Saturday, January 12, 2019

An Alien in Meshech

Woe is me, that I am an alien in Meshech, that I must live among the tents of Kedar.
Too long have I had my dwelling among those who hate peace.
I am for peace; but when I speak, they are for war.
Ps. 120:5-7 

Psalm 120 is not an uplifting psalm, but it is moving. Mainline Protestants who are overly dependent on the lectionary might never encounter it, however, since it is never used in the Revised Common Lectionary.

The most meaningful words of this psalm to me are found in verses 5-7. And when I study it more closely in the original language, I discover that the two English verbs live in verse 5 and have... dwelling in verse 6 should probably not have been translated as two different verbs, because they're the same word in Hebrew.

It's a wonderful word, actually, and live seems to me far too mundane for its English translation (dwell perhaps a bit better). The verb שָׁכַן uses the same root as the Hebrew word we translate as tabernacle (tent of meeting), and so in a literal sense, I might read ...I must tabernacle among the tents of Kedar (v. 5) and too long have I tabernacled among those who hate peace (v. 6). This is not God speaking, obviously—but I could almost picture God complaining about having chosen to dwell among such a violent people.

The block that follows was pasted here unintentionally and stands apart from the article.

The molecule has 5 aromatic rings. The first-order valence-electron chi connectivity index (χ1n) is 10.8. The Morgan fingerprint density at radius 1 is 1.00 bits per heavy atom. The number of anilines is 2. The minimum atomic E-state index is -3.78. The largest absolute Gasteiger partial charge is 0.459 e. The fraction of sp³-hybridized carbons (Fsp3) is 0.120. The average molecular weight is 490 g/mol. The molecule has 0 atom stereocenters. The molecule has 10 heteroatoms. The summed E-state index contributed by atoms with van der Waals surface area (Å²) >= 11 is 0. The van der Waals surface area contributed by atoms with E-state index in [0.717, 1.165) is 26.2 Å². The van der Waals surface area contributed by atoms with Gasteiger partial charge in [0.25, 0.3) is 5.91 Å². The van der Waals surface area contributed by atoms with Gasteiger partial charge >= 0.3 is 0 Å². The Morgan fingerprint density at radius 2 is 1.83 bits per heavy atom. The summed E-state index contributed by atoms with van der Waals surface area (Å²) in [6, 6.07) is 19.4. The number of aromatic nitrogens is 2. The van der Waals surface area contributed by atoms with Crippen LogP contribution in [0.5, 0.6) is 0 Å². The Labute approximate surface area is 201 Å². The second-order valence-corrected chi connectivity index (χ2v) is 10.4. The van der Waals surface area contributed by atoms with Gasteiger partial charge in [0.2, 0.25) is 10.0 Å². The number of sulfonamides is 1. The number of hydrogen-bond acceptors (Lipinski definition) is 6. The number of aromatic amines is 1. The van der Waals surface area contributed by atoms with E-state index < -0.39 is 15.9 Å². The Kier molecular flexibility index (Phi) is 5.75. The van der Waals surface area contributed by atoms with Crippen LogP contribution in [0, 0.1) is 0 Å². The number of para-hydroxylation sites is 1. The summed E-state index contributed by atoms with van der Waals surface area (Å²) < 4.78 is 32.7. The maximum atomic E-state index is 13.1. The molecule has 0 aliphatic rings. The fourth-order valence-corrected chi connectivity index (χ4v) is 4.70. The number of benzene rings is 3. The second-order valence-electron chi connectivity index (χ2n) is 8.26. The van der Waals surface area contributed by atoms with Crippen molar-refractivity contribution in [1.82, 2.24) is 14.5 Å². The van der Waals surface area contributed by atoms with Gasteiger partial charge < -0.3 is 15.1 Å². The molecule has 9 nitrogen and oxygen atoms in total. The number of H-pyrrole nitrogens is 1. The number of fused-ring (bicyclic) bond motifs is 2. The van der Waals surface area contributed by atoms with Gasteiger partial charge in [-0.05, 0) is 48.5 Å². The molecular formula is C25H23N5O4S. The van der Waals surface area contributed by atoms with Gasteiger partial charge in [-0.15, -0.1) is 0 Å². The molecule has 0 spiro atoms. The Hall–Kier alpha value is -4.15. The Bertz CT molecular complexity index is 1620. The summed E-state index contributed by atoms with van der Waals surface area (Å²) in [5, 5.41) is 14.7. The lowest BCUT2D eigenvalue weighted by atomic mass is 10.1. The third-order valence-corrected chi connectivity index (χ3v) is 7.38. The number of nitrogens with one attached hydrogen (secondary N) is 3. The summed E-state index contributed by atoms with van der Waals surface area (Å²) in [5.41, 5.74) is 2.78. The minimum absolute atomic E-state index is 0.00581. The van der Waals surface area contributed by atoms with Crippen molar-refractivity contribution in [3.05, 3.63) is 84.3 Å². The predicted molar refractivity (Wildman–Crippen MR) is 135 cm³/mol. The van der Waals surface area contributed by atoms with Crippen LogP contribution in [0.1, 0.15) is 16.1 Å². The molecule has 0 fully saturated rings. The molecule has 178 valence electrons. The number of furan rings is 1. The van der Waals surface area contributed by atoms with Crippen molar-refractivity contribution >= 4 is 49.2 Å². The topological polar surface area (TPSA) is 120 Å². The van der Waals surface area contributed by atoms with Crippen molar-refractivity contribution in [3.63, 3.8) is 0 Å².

Calvin says that it must be admitted that the psalmist here "expresses the irksomeness of an uncomfortable and an annoying place of residence." And he seems to think that verses 5-6 are figurative, and that the psalmist is, indeed, tabernacling among their own people—even though their own people have no desire to live in peace. And I suppose it really would be irksome, to use Calvin's words, to find oneself in the uncomfortable and annoying situation of feeling like a stranger among one's own people.

I believe that Americans who would welcome refugees and who find this country's attachment to firearms repugnant might certainly pray this psalm with integrity. So successful has the assault on the soul of our nation been, that we now accept without complaint a government which turns its back on foreigners seeking asylum; and so commonplace are mass shootings carried out by angry white men that most are no even longer headline news.

Psalm 120 ends ambiguously. We leave the psalmist here, an alien in Meshech. But we need not leave ourselves stranded. The scriptures speak of transformation. The end of one story allows for the beginning of another. The boulder at the entrance to the tomb in one account has inexplicably been rolled away in the next. Where the people of God dwell, God's tabernacle is still in their midst. And where God is, change is not just possible, it is a certainty.

Thank you, Holy One, that you dwell in the midst of the church, wherever it finds itself. Transform your people from nobodies into the body of your Son. And empower us to be his body in the world, doing his deeds, speaking his words, embracing with his arms. Though all the world be for war, give us courage to advocate for the Prince of Peace, in whose Name we pray as he taught us...
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